Smoke and Mirrors: An Interview with Lee Reilly
by Andrew Mitchell Read the Story December 18, 2017
How did you first find your way into “Pastor Bob’s Picnic”? Was it an image that struck you? The character of Pastor Bob himself? A voice? Is this typical for you in your other writing?
The character struck me. We have many street preachers here in Chicago—some preach on the trains, some on street corners, some have recordings they play from loudspeakers on their decorated vans. I’ve always wondered what their lives were like, what the backstory was on their faith, their urgency, their hope or lack of it. It does seem desperate somehow to stand on a Chicago corner on a windy sub-zero day and proclaim your faith to people who may already have their own, or who have decided to look elsewhere for comfort.
As for my writing in general—yes, I’m usually driven by a character I just have to talk to, understand, and follow. And yes, my own experiences sometimes provide material. In this case, I was once nearly drowned by a dog who jumped into a lake after me and panicked. Wet fur, paws clawing, water driving me downward: I never forgot it.
This story seems to be not only about Pastor Bob’s crisis of religious faith, but also his crisis of faith in himself and his place in the world: He’s on the verge of giving up hope. And yet I was so moved by the little glimmers of hope he holds on to, in spite of everything. How did you balance the hope with the mounting hopelessness of Pastor Bob, particularly in such a small space?
I think Pastor Bob loves people, whatever their quirks and failings, and therein lies his intermittent hope and faith. I don’t think he knows this about himself. I think he’s too concerned about feedback: what other people and his God think about his lot in life, his dismal little congregation. It’s almost as if once he stops worrying, once he stops pursuing and failing the perfection that pastoring seems to require, he finds a way to be who he actually is: strong, hopeful, worthy, and forgiving of himself.
My guess is that Pastor Bob’s hope and hopelessness fit in such a small story because they’re fighting for his heart, and that’s a pretty small space.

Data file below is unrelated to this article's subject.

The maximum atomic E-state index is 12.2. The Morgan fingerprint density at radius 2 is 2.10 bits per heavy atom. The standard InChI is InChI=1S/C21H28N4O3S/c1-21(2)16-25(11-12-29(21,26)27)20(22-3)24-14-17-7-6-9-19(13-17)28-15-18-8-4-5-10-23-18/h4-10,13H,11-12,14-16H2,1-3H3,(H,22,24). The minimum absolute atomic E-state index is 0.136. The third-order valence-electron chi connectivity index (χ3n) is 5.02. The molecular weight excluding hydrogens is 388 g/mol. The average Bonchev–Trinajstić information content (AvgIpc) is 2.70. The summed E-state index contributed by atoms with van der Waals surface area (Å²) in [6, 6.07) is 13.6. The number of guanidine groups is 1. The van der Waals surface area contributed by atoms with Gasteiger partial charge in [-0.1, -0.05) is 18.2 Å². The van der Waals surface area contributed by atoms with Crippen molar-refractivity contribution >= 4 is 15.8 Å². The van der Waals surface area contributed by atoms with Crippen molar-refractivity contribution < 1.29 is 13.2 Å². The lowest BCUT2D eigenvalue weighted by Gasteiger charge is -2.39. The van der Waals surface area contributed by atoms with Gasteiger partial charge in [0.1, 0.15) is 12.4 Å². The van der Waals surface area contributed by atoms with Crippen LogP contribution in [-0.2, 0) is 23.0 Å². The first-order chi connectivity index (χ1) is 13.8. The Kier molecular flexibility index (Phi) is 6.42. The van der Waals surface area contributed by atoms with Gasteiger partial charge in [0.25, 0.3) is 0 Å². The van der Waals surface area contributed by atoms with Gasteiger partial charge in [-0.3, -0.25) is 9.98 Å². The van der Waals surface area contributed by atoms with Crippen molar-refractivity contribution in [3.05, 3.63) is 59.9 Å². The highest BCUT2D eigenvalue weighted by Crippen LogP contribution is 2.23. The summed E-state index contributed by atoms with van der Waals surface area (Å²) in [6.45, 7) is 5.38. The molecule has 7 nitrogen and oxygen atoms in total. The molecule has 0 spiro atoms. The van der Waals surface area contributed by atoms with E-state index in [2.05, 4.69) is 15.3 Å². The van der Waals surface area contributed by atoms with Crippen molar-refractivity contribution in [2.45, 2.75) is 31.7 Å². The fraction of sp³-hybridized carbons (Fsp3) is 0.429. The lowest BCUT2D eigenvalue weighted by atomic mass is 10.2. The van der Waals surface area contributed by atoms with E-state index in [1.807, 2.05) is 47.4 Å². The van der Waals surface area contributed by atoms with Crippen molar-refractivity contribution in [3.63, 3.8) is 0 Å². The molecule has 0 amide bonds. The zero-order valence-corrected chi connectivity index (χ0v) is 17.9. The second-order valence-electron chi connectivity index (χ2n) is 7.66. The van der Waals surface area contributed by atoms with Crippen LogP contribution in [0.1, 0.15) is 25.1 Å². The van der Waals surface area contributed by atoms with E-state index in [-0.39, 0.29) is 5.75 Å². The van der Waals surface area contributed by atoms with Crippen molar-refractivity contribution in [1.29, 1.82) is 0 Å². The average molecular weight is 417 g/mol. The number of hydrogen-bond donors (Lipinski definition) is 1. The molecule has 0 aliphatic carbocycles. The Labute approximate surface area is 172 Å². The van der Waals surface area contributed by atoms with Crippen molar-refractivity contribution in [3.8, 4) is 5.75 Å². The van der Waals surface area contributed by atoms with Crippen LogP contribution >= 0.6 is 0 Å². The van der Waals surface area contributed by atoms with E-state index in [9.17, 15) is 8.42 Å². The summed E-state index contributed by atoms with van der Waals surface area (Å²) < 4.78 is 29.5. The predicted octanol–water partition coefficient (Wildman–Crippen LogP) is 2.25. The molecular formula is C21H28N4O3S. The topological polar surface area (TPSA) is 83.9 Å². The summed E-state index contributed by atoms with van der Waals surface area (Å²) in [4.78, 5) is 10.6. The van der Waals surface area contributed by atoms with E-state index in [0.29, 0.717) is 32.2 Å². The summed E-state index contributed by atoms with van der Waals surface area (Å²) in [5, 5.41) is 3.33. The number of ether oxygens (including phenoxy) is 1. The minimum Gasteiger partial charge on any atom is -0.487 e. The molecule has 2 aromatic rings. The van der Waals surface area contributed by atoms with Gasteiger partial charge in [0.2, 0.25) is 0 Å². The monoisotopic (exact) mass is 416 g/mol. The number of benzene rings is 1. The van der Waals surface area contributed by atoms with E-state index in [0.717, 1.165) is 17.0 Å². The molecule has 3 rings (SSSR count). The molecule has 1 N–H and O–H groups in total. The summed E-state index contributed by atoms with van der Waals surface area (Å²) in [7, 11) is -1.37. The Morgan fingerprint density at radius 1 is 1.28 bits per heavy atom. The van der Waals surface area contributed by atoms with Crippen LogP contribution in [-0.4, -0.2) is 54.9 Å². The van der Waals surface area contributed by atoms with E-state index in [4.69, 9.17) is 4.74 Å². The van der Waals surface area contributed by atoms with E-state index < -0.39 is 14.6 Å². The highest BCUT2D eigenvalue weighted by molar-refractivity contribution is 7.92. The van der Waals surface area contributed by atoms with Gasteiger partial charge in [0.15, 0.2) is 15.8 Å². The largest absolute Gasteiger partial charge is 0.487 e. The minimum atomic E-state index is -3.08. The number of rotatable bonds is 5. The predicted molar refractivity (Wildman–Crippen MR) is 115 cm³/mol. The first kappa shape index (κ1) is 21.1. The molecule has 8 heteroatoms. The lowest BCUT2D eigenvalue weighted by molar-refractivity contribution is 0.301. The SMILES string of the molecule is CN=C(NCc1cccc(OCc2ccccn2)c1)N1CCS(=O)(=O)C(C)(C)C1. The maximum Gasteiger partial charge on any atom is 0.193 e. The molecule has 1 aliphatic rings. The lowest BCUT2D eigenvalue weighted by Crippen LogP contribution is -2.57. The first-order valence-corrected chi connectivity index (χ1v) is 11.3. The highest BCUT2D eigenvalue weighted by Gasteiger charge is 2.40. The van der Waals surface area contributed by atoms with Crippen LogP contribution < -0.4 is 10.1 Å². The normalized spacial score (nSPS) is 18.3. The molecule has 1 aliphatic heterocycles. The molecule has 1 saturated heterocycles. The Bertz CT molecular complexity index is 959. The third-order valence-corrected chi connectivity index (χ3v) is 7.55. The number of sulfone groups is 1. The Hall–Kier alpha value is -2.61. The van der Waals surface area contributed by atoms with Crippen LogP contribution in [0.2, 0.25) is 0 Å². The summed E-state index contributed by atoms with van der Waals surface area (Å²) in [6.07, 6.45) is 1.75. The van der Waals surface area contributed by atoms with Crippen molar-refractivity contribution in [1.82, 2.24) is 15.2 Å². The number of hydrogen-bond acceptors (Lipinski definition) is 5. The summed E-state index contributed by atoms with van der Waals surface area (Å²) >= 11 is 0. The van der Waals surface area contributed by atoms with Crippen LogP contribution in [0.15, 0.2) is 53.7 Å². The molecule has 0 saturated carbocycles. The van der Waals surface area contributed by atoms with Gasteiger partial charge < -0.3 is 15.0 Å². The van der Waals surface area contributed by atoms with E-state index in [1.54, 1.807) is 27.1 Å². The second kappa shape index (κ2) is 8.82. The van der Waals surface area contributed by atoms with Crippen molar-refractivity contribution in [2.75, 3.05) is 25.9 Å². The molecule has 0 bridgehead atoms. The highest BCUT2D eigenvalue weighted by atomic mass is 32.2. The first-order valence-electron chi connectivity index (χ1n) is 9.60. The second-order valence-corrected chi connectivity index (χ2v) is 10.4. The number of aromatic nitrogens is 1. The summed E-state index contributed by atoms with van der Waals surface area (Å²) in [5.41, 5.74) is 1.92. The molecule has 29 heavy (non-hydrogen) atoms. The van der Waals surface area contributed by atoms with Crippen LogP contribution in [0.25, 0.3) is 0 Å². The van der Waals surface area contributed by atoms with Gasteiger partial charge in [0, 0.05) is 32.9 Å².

Do you find yourself returning to any specific images or themes again and again in your writing? Do you have obsessions you can’t seem to escape?
I can’t seem to escape the question of mortality—not death itself, but the hovering, inevitable fact of an end to the stories we see as our lives. How does this fact of mortality affect this woman’s choices and that guy’s feelings?
Also: I’m fascinated by self-realization and the lack of it. I love to think about what people think they know about themselves and don’t. And I have to admit, there’s often a lot of water.
The POV of this story was interesting. It’s mostly a close third person that occasionally (but rarely) flits into the omniscient. For instance, there’s the moment with Melba “secretly” sharing her husband’s cynicism about the people in the outdoor congregations. Later, we get Tyson’s brief backstory, which we discover Pastor Bob isn’t privy to. Can you talk a little bit about this as a stylistic choice?
I wanted to illuminate the subtleties of Pastor Bob’s marriage, as well as the ironic consequences of his admirable, moral posture of not asking questions, which means he doesn’t know that he’s jumping into dangerous waters after a man who is a more competent swimmer than he is. But I didn’t want the POV to feel omniscient in the grand sense, as if written from an all-knowing god, which would have killed the story (given that Pastor Bob is wondering if there is one). So, I imagined a helicopter hovering and hearing some other characters’ thoughts and backstories. Once Melba’s thoughts violate Pastor Bob’s POV, that gave me license to do the same with Tyson. So yes, it was a stylistic choice, and it was tricky to execute.
(I think it’s cool that you caught it.)
Did you conceive of this story as flash fiction? As a genre, what can flash fiction do that other genres can’t do? Why are you drawn to it?
I thought of it as flash immediately: a man with a spiritual problem and a series of emotional losses, preaching to people who are themselves characterized by loss on an empty beach. His mantra has always been persist, persist. This is a moment ripe for change. This is also a moment to ask: Where does hope live?
Flash allows a story arc to be small and compact while sparking feelings and implications that are deep and far reaching. And flash does this without the constructed manners and intricacies of poetry. I love the fluidity of the form—fast and fierce, rolling and meditative, dry and observational, and yet available in a read or two. I think that’s an extraordinary gift to give a reader: accessible breadth, depth, character, and story in a few minutes. Flash is a handshake that means something, a brief connection whose meaning has the potential to live long past its official expiration date.
About the Author:
Lee Reilly is the author of two nonfiction books. Her fiction and nonfiction have won recognition from Writers at Work, the Barbara Deming Fund, River Styx, Florida Review, Hunger Mountain, the Ragdale Foundation, and other arts organizations and publications. She lives on a beach in Chicago.
About the Interviewer:
Andrew Mitchell's fiction has appeared or is forthcoming in Ploughshares, Gulf Coast, Sycamore Review, Southern Indiana Review, Tin House Flash Fridays, and elsewhere. He is the recipient of the 2016 Barthelme Prize for Short Prose. Currently, he serves as the Editor-in-Chief of Outlook Springs. You can follow him at @andrewrmitchell
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